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>> witnesses agreeing it was pressure on george floyd's neck that led to his death. yet chauvin's defense attorney once again pressed doctors on his past drug use and the condition of his heart. drawing parallels to a long history of painting black men killed by police as criminals. joining us now, the host of the podcast, undistracted. and with the presence of drugs in george floyd's system, what did you hear in terms of the focus of this trial by the defense? >> i heard the same thing i heard when i read a headline
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back in 2014 that called michael brown jr., who was killed by ferguson police officer darren wilson, no angel. this repetitive engagement of placing the victims of police violence on trial, especially when they're black and they're black men, as vox already said, that is repeated history in this country. i think it was important that earlier in this trial, the judge very clearly stated that there was only certain testimony that he was going to allow in because we should all be getting the message that george floyd is not on trial. that's part of the reason why on my podcast and in other spaces, i'm very clear to name this the derek chauvin trial. because george floyd is not the person here who engaged in a criminal act and it cost somebody their life. in fact, he's the one who continues to suffer, as does his family. so this is repeated for us. we knew this was coming. because it always does.
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and it's important for the judge and for this country to hold the line. >> there's another part of this, too. the first of it being the drugs, the bad heart. but the second part is this angry mob theory, which i'd like you to address. the people yelling concern george floyd were somehow making the police pay less attention to what was happening with floyd. >> if police are unable to do their job, when passersby are trying to save someone's life, what are we paying millions and millions to train them for? the idea that people licensed to carry guns shouldn't be held to a higher standard, if it does not play out, you can't convince me there's some great distraction that doesn't allow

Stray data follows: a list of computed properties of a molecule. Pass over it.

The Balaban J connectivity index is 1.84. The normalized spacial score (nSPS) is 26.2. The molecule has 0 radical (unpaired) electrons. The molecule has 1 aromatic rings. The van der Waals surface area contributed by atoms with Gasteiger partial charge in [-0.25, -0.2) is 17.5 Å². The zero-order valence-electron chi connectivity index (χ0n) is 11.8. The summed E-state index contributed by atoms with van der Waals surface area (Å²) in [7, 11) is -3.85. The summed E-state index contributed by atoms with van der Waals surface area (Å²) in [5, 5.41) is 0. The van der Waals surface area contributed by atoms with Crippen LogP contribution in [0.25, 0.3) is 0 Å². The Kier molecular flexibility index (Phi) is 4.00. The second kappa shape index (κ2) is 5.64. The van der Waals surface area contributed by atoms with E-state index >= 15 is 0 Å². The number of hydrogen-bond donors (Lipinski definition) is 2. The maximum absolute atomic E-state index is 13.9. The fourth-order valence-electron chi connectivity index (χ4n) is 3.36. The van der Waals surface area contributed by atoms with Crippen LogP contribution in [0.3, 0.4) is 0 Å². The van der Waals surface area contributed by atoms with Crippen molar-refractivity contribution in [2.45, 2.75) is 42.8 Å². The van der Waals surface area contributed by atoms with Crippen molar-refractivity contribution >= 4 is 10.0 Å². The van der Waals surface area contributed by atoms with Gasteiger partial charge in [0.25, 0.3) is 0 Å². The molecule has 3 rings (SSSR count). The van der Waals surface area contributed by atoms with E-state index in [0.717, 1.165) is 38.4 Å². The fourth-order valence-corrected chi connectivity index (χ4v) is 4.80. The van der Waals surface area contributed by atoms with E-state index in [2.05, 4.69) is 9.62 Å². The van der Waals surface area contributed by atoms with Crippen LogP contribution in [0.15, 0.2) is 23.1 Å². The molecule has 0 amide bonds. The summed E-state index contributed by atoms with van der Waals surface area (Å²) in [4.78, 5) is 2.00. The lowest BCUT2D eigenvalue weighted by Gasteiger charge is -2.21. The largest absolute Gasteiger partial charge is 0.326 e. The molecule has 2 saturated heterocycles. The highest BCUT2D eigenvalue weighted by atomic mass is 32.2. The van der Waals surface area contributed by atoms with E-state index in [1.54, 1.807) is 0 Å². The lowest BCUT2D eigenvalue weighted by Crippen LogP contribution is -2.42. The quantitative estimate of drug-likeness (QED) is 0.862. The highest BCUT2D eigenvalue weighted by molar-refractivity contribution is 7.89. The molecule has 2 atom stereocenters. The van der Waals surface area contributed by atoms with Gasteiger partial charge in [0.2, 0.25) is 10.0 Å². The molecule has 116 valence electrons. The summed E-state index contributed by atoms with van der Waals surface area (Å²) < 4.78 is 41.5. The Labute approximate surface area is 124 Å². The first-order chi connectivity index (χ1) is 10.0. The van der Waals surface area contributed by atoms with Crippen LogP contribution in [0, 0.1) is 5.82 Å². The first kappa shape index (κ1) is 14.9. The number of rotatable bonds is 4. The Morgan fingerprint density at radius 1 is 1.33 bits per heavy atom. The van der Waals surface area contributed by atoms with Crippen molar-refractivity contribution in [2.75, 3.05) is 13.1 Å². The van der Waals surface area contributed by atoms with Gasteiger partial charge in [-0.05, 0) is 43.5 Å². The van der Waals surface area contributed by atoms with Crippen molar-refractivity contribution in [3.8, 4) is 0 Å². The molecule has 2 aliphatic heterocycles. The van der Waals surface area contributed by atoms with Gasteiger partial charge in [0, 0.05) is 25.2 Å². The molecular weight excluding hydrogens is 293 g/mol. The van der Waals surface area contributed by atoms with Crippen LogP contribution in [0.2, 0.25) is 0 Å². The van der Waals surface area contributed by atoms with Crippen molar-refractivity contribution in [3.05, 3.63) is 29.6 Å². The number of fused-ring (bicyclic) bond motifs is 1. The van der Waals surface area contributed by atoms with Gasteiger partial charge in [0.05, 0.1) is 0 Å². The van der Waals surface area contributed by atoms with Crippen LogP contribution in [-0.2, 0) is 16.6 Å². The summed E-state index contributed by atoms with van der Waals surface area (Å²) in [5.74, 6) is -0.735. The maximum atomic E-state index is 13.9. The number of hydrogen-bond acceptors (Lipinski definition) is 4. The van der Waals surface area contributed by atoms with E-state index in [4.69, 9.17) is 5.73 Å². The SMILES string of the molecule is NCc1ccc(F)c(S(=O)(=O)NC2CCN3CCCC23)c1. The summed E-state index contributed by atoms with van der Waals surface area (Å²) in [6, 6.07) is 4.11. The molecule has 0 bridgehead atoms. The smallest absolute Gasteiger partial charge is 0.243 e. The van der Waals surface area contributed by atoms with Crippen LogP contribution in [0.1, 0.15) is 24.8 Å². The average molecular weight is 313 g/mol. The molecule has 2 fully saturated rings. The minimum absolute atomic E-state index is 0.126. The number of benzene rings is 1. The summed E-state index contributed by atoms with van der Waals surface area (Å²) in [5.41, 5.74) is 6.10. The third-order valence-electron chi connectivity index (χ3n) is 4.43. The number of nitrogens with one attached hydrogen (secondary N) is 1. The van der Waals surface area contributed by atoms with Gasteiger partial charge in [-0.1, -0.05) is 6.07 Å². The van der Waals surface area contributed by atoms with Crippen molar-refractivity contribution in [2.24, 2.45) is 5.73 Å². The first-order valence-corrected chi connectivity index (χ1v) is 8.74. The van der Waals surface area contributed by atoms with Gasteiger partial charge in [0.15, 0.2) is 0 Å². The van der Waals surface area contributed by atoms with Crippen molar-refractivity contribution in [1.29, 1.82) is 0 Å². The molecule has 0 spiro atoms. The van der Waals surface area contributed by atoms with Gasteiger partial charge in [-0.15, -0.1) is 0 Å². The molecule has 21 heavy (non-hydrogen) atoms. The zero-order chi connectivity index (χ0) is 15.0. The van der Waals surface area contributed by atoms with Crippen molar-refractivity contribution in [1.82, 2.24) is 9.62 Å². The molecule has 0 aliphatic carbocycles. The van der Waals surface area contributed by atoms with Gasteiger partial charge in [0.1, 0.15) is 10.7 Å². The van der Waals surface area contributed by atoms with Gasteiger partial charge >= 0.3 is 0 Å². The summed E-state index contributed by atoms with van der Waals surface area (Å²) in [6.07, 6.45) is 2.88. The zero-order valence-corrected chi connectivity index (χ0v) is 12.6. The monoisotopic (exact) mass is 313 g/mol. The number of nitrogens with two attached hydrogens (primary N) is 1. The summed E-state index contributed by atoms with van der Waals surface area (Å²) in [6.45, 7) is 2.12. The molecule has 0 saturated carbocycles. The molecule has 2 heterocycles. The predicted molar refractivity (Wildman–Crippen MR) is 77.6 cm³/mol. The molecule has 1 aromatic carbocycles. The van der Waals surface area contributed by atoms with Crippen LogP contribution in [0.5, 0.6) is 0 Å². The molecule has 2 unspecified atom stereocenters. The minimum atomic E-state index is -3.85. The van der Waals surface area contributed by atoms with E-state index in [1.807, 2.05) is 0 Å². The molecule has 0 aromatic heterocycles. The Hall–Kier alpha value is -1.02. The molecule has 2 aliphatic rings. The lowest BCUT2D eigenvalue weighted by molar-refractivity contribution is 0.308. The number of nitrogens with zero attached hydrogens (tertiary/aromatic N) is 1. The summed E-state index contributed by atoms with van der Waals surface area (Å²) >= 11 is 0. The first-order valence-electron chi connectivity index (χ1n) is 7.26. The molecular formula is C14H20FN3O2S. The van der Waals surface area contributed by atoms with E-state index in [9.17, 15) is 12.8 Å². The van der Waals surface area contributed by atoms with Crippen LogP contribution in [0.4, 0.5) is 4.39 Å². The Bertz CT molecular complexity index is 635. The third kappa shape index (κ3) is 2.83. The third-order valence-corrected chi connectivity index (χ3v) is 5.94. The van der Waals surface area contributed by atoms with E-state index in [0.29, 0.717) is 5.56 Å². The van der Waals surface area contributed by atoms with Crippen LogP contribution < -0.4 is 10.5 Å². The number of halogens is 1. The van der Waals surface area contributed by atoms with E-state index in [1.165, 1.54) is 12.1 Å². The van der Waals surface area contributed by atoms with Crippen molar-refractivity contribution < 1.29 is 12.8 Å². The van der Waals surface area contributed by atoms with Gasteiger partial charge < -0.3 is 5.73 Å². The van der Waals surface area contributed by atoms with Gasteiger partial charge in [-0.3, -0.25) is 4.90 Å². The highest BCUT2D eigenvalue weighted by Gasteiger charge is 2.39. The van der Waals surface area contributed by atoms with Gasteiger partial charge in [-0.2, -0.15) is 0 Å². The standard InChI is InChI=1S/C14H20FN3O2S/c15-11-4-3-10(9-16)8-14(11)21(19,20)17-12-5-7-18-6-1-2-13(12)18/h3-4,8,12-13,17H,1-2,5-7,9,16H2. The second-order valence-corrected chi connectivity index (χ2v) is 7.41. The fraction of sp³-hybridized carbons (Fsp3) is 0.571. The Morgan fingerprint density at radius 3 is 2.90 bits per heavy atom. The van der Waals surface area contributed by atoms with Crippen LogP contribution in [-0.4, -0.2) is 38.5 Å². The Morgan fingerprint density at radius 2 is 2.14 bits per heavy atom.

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you to do your job. fundamentally, they continue to grow their budget, but then people like derek chauvin say it was impossible for him to do his job humanely because people were taking issue with him putting his knee on the neck of a man for almost nine minutes. either he followed his training and derek and the other officers and the entire institution of policing are guilty, or he went beyond the scope of his training, but his fellow officers just stood there and watched and endangered others who tried to stop them. which also means that chauvin and the other officers are guilty. no matter what the outcome is, we have to continue to hold the system accountable. >> and let us not forget, it's one of those folks who was standing on the sidewalk who took the video that made george floyd a household name. who may well have meant that this went to trial.
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it was fascinating to hear this from the pathologist who was on the stand, dr. lindsay thomas. >> there's never been a case that i've been involved with that had videos over such a long time frame, and from so many different perspectives. >> the thing about the videos, danny, is they're so powerful. but they're backed up by medical and eyewitness testimony. an expert going through what george floyd had to endure. do you think the defense made any progress today? is there a gap in the case that you're looking for prosecutors to fill on monday? >> the defense made a little headway today, but that was to be expected. we all knew for some time that baker, the medical examiner, had
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made some statements that the prosecution probably wasn't too thrilled with. that's why you see them calling him after two powerful scientific experts. and then they call up baker, who said things in his report that weren't so great for the prosecution. and the defense made a little headway by asking, were drugs a factor in the death? and he had to admit, yes, they were. but the defense has to get past the idea that the knee in neck was a substantial factor. in minnesota, that's enough for a conviction. the defense in a way has the burden. which is a rare thing, because
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they never have the burden. but they have to show the knee in the neck and back was not a factor. that's why they're talking about his heart and the causation defense. if they're successful -- >> danny, so -- >> -- then causation is a get out of jail free card. >> thanks to both of you. coming up, in the words of one prominent newspaper, republican roads lead to mar-a-lago. we'll talk about that, when "the 11th hour" continues. the patented blend is clinically shown to help manage blood sugar levels. boost glucose control products contain high quality protein and key nutrients to support immune health. try boost. - hi, i'm steve. - i'm lea. and we live in north pole, alaska. - i'm a retired school counselor. i swim every day. i like to grill, salmon mostly.